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DC-DC assistance

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Hello all,

I have some electrical background (Navy) but am definitely rusty. I could use some assistance in trying to figure out what I thought would be a simple one. Is there a way to have a DC-DC Bridge? Bi directional? I know with AC a transformer can go both directions. But with DC, I am finding products where I am stuck going one direction (Step up or Step down).

My issue: I have a 12v Battery bank (2 6v) and I want to use a Solar panel and charge controller designed for 24v. I would like to make this as simple as possible with the fewest items/devices or points of failure. On the 12v side is the standard load of an average RV. On the 24v side I would have a few POE powered devices. (Cameras, Wifi Access Point)

I would like to use this unifi device as the charge controller as I like the built in interface:

I have been kicking around a couple of ideas that if what I'm after does not exist I can work my way around the limitations.

1. Add in both a step up and step down DC converter: using items like the two links below.
Step Down:
Step up:,aps,168&sr=8-8

**Would the above solution even work with the ins/outs tied together? Or am I creating some type of loop here that would require some diode or limiter.

2. In place of the step up/down converters, I could add in another very small 12v battery in series to bump voltage up. And in doing this since my cells will now be different sizes than my 2 6V golf cart batteries I would have to add in some balancers or charge equalizers so I don't overcharge the tiny 12v. I would add two of these: One wired between the 2 12v sources (2x6v series batteries and 1 small 12v) and another between just the 2 6v's so they charge equally as well. I realize the second is not as critical as the first.

I realize there may be a much more efficient way to accomplish what I am after and I am all ears to suggestions.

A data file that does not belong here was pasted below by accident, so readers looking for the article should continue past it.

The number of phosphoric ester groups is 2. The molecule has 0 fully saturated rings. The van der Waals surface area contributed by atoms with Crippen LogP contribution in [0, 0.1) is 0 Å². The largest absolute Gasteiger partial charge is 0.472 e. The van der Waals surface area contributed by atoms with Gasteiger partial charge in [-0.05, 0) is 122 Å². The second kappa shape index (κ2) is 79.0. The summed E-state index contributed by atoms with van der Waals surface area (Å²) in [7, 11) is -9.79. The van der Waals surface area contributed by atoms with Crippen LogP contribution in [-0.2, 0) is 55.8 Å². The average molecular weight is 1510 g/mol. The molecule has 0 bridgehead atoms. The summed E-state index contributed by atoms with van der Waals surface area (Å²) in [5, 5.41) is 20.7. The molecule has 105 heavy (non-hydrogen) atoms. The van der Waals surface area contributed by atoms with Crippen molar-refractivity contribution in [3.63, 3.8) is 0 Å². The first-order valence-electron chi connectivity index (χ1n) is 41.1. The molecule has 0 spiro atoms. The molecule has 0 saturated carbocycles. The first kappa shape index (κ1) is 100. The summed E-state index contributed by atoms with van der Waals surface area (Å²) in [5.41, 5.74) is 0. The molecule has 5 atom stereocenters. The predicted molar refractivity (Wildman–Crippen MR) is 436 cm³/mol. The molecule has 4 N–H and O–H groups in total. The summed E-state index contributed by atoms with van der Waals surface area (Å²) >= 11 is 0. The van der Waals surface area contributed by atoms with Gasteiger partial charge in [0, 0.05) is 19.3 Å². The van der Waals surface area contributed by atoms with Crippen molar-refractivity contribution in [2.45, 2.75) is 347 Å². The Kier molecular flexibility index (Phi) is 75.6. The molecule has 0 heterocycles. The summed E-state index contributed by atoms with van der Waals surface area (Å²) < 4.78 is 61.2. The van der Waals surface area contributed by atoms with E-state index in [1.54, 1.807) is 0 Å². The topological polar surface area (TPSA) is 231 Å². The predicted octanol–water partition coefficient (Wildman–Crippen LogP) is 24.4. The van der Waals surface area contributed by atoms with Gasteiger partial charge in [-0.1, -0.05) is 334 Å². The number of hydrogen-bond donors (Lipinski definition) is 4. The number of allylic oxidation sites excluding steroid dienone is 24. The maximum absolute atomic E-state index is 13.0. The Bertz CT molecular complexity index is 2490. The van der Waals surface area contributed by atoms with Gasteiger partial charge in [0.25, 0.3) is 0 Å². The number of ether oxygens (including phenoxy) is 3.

Thanks in advance to any and all who offer advice or assistance.
There are two arrangements that you could use.

The first one is to have a step down for 24 V to 12 V, and a step up for 12 V to 24 V. To stop them both running all the time and power getting lost, you could turn off the 24 V to 12 V converter if the 24 V dropped below maybe 25 V. So when the solar panel is running, it will exceed 25 V, and that will be converted to 12 V to charge the batteries. Also, you could set the 12 V to 24 V converter to output maybe 23 V, and it will simply stop when the voltage is above 23 V. That assumes that your camera and POE devices are OK on 23 to 25 V, which they probably are.

The second method is to have a 24 V to 12 V step down connecting the solar panel to the batteries. It would run whenever there is any voltage more than the battery voltage from the solar panel. You then have a 12 V to 24 V step-up converter that creates a separate 24 V supply for the camera and POE devices. That would mean that when the sun is shining, the camera and POE are powered via a 24 V to 12 V step down and then a 12 V to 24 V step up, which isn't all that efficient but it probably doesn't make all that much difference in the overall scheme.

Either of those has the batteries being charged by a 24 to 12 V step down converter, and the 24 V comes from a 24 V charge controller. There are at least two problems there. Firstly, you need about 14 V to fully charge a 12 V lead-acid battery, so you need to regulate to 14 V.

The second, and more difficult, problem is that the 24 V to 12 V converter is probably arranged to take as much power as it wants from the 24 V supply. In other words it's expecting a battery on the input, and a load on the output that takes less power than the supply can provide, which isn't the case. The 24 V solar charge converter is also going to be expecting a battery, and it is probably going to try to maximise the power output of the solar panel by running the solar panel at it's maximum power point (MPPT - Maximum Power Point Tracking) but it can only do that if there is something like a battery to put the current into. I can't see a 24 V to 12 V converter working nicely with an MPPT.